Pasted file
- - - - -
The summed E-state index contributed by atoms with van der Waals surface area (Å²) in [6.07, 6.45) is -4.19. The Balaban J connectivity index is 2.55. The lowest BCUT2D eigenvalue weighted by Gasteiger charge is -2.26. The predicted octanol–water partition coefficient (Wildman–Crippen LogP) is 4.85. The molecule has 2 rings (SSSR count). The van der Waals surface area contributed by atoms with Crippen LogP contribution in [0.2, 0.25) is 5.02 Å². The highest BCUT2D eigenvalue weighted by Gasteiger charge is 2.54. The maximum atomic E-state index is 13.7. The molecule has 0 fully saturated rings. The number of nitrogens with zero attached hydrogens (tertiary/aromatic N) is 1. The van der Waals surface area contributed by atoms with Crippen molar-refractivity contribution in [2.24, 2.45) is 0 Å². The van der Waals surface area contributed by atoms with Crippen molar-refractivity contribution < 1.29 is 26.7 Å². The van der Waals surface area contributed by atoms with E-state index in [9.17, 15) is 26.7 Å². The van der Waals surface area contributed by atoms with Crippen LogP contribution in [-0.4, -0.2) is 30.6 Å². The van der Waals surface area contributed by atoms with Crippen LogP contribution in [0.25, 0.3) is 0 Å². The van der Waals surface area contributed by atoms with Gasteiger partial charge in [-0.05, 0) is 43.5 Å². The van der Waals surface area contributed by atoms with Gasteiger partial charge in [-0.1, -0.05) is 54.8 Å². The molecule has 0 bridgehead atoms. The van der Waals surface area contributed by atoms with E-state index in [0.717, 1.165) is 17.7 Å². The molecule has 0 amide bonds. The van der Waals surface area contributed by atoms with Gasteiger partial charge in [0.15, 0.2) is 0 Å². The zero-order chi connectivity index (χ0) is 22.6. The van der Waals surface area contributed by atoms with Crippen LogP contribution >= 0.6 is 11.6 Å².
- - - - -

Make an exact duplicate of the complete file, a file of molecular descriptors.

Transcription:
The summed E-state index contributed by atoms with van der Waals surface area (Å²) in [6.07, 6.45) is -4.19. The Balaban J connectivity index is 2.55. The lowest BCUT2D eigenvalue weighted by Gasteiger charge is -2.26. The predicted octanol–water partition coefficient (Wildman–Crippen LogP) is 4.85. The molecule has 2 rings (SSSR count). The van der Waals surface area contributed by atoms with Crippen LogP contribution in [0.2, 0.25) is 5.02 Å². The highest BCUT2D eigenvalue weighted by Gasteiger charge is 2.54. The maximum atomic E-state index is 13.7. The molecule has 0 fully saturated rings. The number of nitrogens with zero attached hydrogens (tertiary/aromatic N) is 1. The van der Waals surface area contributed by atoms with Crippen molar-refractivity contribution in [2.24, 2.45) is 0 Å². The van der Waals surface area contributed by atoms with Crippen molar-refractivity contribution < 1.29 is 26.7 Å². The van der Waals surface area contributed by atoms with E-state index in [9.17, 15) is 26.7 Å². The van der Waals surface area contributed by atoms with Crippen LogP contribution in [-0.4, -0.2) is 30.6 Å². The van der Waals surface area contributed by atoms with Crippen LogP contribution in [0.25, 0.3) is 0 Å². The van der Waals surface area contributed by atoms with Gasteiger partial charge in [-0.05, 0) is 43.5 Å². The van der Waals surface area contributed by atoms with Gasteiger partial charge in [-0.1, -0.05) is 54.8 Å². The molecule has 0 bridgehead atoms. The van der Waals surface area contributed by atoms with E-state index in [0.717, 1.165) is 17.7 Å². The molecule has 0 amide bonds. The van der Waals surface area contributed by atoms with Gasteiger partial charge in [0.15, 0.2) is 0 Å². The zero-order chi connectivity index (χ0) is 22.6. The van der Waals surface area contributed by atoms with Crippen LogP contribution >= 0.6 is 11.6 Å².